So basically, a card needs to be picked and software found for it. I've already bought my card. All I need now is a good codec. So I'd say browse through the pages on video for linux and see what cards strike your fancy. You may indeed end up going with a card with a BT8X8 chipset just because they have the best support under linux. Then you'll be in the same boat as me: looking for a way to capture to something other than a massive uncompressed AVI (though you have more harddrive space to play with than I do).
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  11. Thank you very much again for the long and detailed comments. It takes time for me to digest all your good information, with a regular job using NT and Unix at work.
    Basically, I want to save my family's Hi8mm video tapes onto DVD-R, so it will last long long time without degradation(hopefully), and easy to view on TV, and make copies. Secondly, I want to put my video on the net in good quality using Realnetwork's Realserver or Quicktime using Darwing QuicktimeStreaming Server. I already tested both on my Linux, and they work well. I use Intel Pro Webcam on my WinME to import my Hi8mm video into AVI using 320x240 or less, and then I QuickTIme Pro to convert to .mov file format to be used by the streaming servers. They are quite good, but I would like to capture 640x480 or better quality, and put it on the web page on the internet using ADSL or Cable Modem(in the future, I do not have fast acess yet, but I am practicing for that now using my home intranetwork). It is really cool to see live video by clicking on the web page.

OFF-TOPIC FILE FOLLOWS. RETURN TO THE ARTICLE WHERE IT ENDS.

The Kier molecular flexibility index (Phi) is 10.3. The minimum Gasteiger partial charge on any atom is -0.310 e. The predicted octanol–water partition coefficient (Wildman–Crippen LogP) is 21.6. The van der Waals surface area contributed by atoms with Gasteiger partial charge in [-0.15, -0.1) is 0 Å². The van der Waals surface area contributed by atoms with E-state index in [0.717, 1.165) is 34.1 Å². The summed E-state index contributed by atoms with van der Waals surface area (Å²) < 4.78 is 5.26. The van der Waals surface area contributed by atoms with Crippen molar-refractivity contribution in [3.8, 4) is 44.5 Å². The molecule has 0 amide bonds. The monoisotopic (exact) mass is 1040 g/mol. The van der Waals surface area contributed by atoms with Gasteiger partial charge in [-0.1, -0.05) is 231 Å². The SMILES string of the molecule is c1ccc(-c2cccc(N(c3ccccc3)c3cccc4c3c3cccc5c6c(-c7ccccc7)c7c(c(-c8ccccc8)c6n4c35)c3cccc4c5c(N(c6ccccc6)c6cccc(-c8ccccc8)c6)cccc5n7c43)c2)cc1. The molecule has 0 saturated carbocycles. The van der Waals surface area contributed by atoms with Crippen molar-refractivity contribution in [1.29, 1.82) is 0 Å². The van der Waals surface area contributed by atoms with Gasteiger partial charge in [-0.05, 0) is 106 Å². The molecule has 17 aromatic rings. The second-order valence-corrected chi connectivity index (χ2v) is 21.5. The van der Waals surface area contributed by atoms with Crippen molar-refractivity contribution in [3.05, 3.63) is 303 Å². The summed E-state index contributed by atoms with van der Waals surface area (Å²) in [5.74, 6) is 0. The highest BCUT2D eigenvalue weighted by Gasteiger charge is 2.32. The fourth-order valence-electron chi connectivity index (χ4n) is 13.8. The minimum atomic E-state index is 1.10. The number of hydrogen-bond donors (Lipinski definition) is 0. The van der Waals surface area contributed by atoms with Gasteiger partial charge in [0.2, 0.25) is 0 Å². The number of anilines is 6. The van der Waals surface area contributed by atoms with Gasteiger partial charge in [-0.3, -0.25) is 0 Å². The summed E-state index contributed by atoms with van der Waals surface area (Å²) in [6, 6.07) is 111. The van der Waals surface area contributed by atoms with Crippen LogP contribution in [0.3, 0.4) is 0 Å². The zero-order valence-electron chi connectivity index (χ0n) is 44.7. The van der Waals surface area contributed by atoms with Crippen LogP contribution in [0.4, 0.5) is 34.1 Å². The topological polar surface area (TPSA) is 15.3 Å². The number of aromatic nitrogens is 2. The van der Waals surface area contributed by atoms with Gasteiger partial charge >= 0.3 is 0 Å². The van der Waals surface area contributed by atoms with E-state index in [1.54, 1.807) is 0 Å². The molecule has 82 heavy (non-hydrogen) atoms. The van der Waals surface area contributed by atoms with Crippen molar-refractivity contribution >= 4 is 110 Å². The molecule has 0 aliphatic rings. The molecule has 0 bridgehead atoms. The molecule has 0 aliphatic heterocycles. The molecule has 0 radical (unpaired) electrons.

My Hi8mm is Sony handycam with S-Video jack and component jack(if has white, red, yellow for Audio-L, Audio-R, Video). I have more than 15 these 2hour hi8mm.
    I may have to buy a video book and study in earnest. I did not expect this task of putting video into MPEG2 this difficult.
    I have one question. The Hi8mm has about 400 vertical scan lines, but then when the video is captured, how 400 vertical lines can be captured into 480 vertical DVD lines? Is it scanning the same 400 Hi8mm lines more than once to make it 480? Is it the same as scanning a 35mm negative films at 1200 or 1600 or 2400 dpi? Is there an advantage in capturing the 400line Hi8mm video into 480 vertical lines instead of 400lines?(TV has 4:3 ratio and 3 is vertical & 4 is horizontal, so in case of Hi8mm, it is 533x400=4:3, if my reasoning is correct). For the same token, does making 533 horizontal lines into 640 or 720 make sense for better picture quality?